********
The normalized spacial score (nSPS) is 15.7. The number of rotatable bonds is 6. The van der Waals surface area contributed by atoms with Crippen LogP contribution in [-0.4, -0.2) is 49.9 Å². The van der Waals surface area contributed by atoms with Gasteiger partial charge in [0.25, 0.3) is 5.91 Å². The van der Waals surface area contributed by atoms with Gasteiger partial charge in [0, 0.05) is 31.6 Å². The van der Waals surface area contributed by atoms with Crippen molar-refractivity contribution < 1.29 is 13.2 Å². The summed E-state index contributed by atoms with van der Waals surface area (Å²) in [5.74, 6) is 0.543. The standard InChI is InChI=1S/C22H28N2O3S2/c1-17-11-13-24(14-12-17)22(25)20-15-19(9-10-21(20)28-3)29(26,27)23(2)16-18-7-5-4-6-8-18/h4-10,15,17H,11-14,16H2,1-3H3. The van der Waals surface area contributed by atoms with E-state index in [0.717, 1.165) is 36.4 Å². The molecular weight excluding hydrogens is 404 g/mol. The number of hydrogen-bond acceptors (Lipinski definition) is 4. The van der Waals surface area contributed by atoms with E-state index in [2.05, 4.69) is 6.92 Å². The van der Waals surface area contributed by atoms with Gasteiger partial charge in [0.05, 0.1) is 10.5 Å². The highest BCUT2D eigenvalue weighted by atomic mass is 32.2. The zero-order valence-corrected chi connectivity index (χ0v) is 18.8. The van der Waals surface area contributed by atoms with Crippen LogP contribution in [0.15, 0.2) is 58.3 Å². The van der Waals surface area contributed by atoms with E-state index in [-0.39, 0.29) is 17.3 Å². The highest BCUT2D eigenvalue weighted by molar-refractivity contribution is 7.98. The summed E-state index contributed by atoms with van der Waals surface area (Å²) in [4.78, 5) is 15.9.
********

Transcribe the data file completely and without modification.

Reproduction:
The normalized spacial score (nSPS) is 15.7. The number of rotatable bonds is 6. The van der Waals surface area contributed by atoms with Crippen LogP contribution in [-0.4, -0.2) is 49.9 Å². The van der Waals surface area contributed by atoms with Gasteiger partial charge in [0.25, 0.3) is 5.91 Å². The van der Waals surface area contributed by atoms with Gasteiger partial charge in [0, 0.05) is 31.6 Å². The van der Waals surface area contributed by atoms with Crippen molar-refractivity contribution < 1.29 is 13.2 Å². The summed E-state index contributed by atoms with van der Waals surface area (Å²) in [5.74, 6) is 0.543. The standard InChI is InChI=1S/C22H28N2O3S2/c1-17-11-13-24(14-12-17)22(25)20-15-19(9-10-21(20)28-3)29(26,27)23(2)16-18-7-5-4-6-8-18/h4-10,15,17H,11-14,16H2,1-3H3. The van der Waals surface area contributed by atoms with E-state index in [0.717, 1.165) is 36.4 Å². The molecular weight excluding hydrogens is 404 g/mol. The number of hydrogen-bond acceptors (Lipinski definition) is 4. The van der Waals surface area contributed by atoms with E-state index in [2.05, 4.69) is 6.92 Å². The van der Waals surface area contributed by atoms with Gasteiger partial charge in [0.05, 0.1) is 10.5 Å². The highest BCUT2D eigenvalue weighted by atomic mass is 32.2. The zero-order valence-corrected chi connectivity index (χ0v) is 18.8. The van der Waals surface area contributed by atoms with Crippen LogP contribution in [0.15, 0.2) is 58.3 Å². The van der Waals surface area contributed by atoms with E-state index in [-0.39, 0.29) is 17.3 Å². The highest BCUT2D eigenvalue weighted by molar-refractivity contribution is 7.98. The summed E-state index contributed by atoms with van der Waals surface area (Å²) in [4.78, 5) is 15.9.